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Laid in a manger significance

One Jewish scholar Alfred Edersheim, drawing on Jewish tradition and lore, suggested that the place Jesus was born was Bethlehem’s Migdal Eder, the tower which was used to watch over the special sacrificial flocks of the temple from birth to temple sacrifice. The tower had a table where ewes delivered the lambs which were then wrapped in swaddling strips. Edersheim offers several important connections:

Migdal Eder (literally ‘Tower of the Flock’) is mentioned in Genesis 35 as the place where Rachel died giving birth to a son, Benjamin. The name Benjamin means “Son of my Right Hand” but it wasn’t his original name. He was first called Ben-Oni meaning ‘Son of Sorrow’. So, there is a connection between Migdal Eder, Bethlehem and a child who is both a Sorrow’ and ‘Son of my Right Hand’.

Micah 4 establishes the expectation of a godly King intrinsically linked with Migdal Eder who would ultimately restore people and lead them victorious over evil. This Messianic figure would bring ultimate peace because he would establish among the nations.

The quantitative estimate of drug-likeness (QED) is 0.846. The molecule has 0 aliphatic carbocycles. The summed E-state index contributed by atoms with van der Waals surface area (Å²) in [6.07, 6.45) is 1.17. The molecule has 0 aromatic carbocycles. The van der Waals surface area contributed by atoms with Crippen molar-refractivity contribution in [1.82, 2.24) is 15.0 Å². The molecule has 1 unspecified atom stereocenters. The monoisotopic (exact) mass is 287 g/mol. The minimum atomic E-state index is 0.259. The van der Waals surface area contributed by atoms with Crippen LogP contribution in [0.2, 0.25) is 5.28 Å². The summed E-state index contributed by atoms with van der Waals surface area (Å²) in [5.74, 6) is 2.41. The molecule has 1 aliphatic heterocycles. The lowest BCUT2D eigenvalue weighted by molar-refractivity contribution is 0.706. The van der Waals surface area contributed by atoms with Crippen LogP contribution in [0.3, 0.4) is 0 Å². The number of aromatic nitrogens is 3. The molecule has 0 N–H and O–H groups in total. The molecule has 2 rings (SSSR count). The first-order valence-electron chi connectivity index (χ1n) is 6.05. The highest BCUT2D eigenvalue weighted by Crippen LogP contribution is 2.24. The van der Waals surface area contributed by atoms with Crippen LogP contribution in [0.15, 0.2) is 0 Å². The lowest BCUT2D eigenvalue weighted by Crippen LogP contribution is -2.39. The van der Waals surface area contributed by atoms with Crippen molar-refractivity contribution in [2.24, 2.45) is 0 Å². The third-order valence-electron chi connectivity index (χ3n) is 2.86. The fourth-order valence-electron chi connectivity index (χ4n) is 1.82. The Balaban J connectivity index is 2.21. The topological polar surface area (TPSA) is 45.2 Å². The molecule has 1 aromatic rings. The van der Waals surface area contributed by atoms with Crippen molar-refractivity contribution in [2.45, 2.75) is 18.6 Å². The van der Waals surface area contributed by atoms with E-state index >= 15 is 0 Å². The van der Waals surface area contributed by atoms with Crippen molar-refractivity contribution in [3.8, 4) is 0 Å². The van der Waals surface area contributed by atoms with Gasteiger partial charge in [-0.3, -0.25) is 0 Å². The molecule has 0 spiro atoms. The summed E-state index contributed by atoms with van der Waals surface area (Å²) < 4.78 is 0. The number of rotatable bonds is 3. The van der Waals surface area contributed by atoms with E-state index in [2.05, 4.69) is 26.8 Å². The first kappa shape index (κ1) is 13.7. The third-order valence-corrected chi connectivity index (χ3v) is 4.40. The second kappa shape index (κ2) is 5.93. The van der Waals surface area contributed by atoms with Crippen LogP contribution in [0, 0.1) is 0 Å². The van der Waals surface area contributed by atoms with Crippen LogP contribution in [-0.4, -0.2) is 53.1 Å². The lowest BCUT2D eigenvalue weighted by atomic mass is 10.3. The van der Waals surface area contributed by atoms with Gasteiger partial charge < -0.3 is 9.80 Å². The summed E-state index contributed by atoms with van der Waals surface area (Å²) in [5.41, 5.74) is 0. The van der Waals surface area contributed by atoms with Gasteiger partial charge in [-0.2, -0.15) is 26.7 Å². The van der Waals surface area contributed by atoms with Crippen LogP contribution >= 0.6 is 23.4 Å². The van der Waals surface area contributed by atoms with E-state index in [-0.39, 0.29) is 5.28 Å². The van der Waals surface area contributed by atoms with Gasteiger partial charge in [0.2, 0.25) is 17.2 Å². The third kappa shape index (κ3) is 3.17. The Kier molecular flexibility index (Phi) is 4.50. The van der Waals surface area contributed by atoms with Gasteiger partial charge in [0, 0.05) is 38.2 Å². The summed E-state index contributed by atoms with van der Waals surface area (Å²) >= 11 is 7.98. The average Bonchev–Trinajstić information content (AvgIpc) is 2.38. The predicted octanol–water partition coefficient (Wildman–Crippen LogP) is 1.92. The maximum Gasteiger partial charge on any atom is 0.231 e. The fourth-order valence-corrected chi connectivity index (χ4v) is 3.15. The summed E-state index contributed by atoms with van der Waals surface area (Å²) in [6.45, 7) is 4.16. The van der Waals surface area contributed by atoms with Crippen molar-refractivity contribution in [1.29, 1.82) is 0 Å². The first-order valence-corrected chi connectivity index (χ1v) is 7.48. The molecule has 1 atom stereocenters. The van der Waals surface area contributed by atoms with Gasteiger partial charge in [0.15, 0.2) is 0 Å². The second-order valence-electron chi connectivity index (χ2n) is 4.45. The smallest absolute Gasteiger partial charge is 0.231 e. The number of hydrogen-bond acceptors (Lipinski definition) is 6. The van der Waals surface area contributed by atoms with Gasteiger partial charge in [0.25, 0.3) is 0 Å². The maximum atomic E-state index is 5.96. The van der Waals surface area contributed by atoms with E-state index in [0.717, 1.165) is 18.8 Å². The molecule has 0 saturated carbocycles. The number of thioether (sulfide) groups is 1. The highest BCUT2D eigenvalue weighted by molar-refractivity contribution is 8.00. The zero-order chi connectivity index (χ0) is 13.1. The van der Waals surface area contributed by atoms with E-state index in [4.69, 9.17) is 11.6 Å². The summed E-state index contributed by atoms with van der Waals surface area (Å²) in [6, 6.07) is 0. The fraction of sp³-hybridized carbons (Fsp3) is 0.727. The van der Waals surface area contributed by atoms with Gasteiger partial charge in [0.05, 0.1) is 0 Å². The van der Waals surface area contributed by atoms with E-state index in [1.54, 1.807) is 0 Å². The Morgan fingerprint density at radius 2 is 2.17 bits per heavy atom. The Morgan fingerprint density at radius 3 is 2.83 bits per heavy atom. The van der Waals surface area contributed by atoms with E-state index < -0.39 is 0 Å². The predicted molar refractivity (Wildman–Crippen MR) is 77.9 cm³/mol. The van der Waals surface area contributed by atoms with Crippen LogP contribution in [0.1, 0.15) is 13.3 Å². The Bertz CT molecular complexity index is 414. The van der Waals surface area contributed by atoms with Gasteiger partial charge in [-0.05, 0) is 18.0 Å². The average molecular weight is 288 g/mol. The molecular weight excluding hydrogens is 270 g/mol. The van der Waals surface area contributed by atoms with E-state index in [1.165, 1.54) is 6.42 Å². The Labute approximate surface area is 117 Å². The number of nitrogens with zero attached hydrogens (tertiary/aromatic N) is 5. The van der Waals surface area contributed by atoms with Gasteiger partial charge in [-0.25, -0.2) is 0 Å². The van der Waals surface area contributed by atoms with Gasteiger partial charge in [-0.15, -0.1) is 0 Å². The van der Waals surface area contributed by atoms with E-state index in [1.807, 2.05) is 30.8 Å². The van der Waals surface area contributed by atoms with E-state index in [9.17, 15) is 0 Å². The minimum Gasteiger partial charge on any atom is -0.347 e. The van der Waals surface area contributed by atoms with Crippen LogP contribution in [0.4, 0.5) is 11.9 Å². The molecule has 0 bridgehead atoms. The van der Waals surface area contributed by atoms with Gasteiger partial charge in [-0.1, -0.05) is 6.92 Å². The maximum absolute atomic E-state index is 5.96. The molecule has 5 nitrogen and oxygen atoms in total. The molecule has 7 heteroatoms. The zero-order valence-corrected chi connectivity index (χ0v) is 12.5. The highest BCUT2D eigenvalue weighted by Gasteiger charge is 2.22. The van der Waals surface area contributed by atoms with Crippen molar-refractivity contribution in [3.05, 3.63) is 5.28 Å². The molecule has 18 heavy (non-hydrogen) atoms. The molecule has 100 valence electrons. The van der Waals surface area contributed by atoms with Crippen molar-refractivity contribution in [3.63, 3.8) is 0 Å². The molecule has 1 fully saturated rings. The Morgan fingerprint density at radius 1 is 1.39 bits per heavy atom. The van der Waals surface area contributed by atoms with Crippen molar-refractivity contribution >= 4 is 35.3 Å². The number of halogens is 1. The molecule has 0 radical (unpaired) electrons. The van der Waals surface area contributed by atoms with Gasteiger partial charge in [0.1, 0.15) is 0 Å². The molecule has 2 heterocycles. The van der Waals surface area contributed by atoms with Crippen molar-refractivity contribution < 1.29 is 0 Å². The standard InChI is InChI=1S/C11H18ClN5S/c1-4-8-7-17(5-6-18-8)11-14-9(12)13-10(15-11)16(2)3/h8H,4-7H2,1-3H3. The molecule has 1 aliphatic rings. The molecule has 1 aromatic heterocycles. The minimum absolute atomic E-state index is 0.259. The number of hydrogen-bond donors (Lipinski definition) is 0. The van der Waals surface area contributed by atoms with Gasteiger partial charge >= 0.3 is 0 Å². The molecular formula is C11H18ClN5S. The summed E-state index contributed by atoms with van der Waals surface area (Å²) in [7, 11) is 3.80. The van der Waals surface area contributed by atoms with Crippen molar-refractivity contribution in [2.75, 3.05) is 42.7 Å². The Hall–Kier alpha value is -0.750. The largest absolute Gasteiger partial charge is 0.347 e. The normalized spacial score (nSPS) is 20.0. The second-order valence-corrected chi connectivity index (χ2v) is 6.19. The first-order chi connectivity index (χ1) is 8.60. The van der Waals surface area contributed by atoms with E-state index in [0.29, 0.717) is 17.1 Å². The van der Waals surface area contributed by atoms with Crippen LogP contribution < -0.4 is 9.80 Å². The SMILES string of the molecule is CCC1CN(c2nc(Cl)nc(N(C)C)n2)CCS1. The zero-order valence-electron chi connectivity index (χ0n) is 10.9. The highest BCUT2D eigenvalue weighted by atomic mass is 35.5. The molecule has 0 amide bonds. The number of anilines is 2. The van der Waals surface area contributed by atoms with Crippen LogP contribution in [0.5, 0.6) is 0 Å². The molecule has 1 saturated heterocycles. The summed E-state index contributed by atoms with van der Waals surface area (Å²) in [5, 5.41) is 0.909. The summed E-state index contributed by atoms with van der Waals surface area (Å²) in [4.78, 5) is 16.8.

According to Jewish writings, the shepherds of Bethlehem would tend the sheep for the temple sacrifices. In addition, it was said that when a lamb which met the requirements for the Passover sacrifice was born, the shepherd would wrap it in cloth and lay it in a feeding groove on the floor of Migdal Eder to prevent it from any harm.

Simon Ponsonby

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From the book "Amazed by Jesus"

Available on amazon.co.uk*

Available on amazon.com*

Available on amazon.com.au*


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